Week Four: King Solomon’s Prayer: 1 Kings Ch 3:5b-15

Verse to memorize

“Give your servant a listening heart to judge your people and to distinguish between good and evil.”

Intro to the Book of Kings: In the historical books of the Bible we read about the many kings of Israel from King Saul to King Zedekiah. Some were very good; some were evil. Solomon was the third king after King Saul and after his father, King David. After Solomon the Kingdom of Israel divided, making two kingdoms, the Kingdom of Israel (North) and the Kingdom of Judah (South). He is traditionally considered the author of the Book of Wisdom. In this passage, the young Solomon has become king, and he goes to Gibeon to worship the LORD God. There the LORD appeared to him in a dream at night.


God said: Whatever you ask for I shall give you. Solomon answered: “You have shown great kindness to your servant, David my father, because he walked before you with fidelity, justice and an upright heart; and you have continued this great kindness toward him today, giving him a son to sit upon his throne. Now, LORD, my God, you have made me, your servant, king to succeed David my father; but I am a mere youth, not knowing at all how to act— I, your servant, among the people you have chosen, a people so vast that it cannot be numbered or counted. Give your servant, therefore, a listening heart to judge your people and to distinguish between good and evil. For who is able to give judgment for this vast people of yours?”

The LORD was pleased by Solomon’s request. So God said to him: Because you asked for this—you did not ask for a long life for yourself, nor for riches, nor for the life of your enemies—but you asked for discernment to know what is right— I now do as you request. I give you a heart so wise that there has never been anyone like you until now, nor after you will there be anyone to equal you. In addition, I give you what you have not asked for: I give you such riches and glory that among kings there will be no one like you all your days. And if you walk in my ways, keeping my statutes and commandments, as David your father did, I will give you a long life. Solomon awoke; it was a dream! He went to Jerusalem, stood before the ark of the covenant of the Lord, sacrificed burnt offerings and communion offerings, and gave a feast for all his servants. (NAB)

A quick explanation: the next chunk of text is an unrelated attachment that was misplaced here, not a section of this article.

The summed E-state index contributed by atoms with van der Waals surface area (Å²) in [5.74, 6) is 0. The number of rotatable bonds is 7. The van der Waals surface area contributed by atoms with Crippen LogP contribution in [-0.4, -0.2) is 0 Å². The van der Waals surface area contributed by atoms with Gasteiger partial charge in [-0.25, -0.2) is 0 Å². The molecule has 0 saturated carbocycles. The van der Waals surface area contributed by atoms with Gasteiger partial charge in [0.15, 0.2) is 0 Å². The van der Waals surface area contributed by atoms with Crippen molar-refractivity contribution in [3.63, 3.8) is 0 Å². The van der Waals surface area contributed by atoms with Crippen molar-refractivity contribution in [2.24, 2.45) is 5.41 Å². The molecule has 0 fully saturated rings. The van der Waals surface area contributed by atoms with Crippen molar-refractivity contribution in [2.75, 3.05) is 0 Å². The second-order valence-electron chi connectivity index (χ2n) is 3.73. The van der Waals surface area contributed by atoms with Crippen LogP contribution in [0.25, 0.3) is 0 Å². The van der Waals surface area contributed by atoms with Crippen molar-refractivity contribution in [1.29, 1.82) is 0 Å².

1.) Q: Why is young King Solomon worried about giving judgment to the Israelite people. A: In ancient Israel, the legal system was very different from modern times. Each city was protected by a wall and a gate. In each city, the elderly gentlemen who could no longer work the fields or tend flocks, sat by the gate during the day, observing the comings and goings of travelers and hearing the news of the day. They also had a very important task. If two citizens had a dispute, they brought the case to the elders at the gate who would hear the complaint and make a judgment. They were not always just. If they could not resolve the case, the appeal went to the king in Jerusalem. Part of the king’s job was to ensure justice. Solomon had seen his father, King David, sitting in the gate of Jerusalem, hearing cases day after day and meting out justice. He now had that job. He did not feel up to the task.

2.) Q: How did God appear to the new young king? A: In a dream. Q: What did God offer him? A: Whatever he asked for. Q: What did Solomon ask for? A: A listening heart to judge your people and to distinguish between good and evil. Wise people listen and think about what is good and what is evil, before they speak. Q: Do you or someone you know seem to have “a listening heart”?

3.) Q: What did God actually give Solomon? A: See vs 12 & 13. Q: What does God mean when He says, “If you walk in my ways, keeping my statutes and my commandments… I will give you a long life”? A: “Walking in God’s ways” is a common expression in the Old Testament which stands for obeying God’s laws, the commandments, and avoiding sin, especially the worship of idols. In the Gospels, Jesus uses the command, “Follow me!” instead.

4.) Solomon asked God for wisdom and he got it, and much more! You can ask God for wisdom too. You will get it.


Courtesy of The Bible Project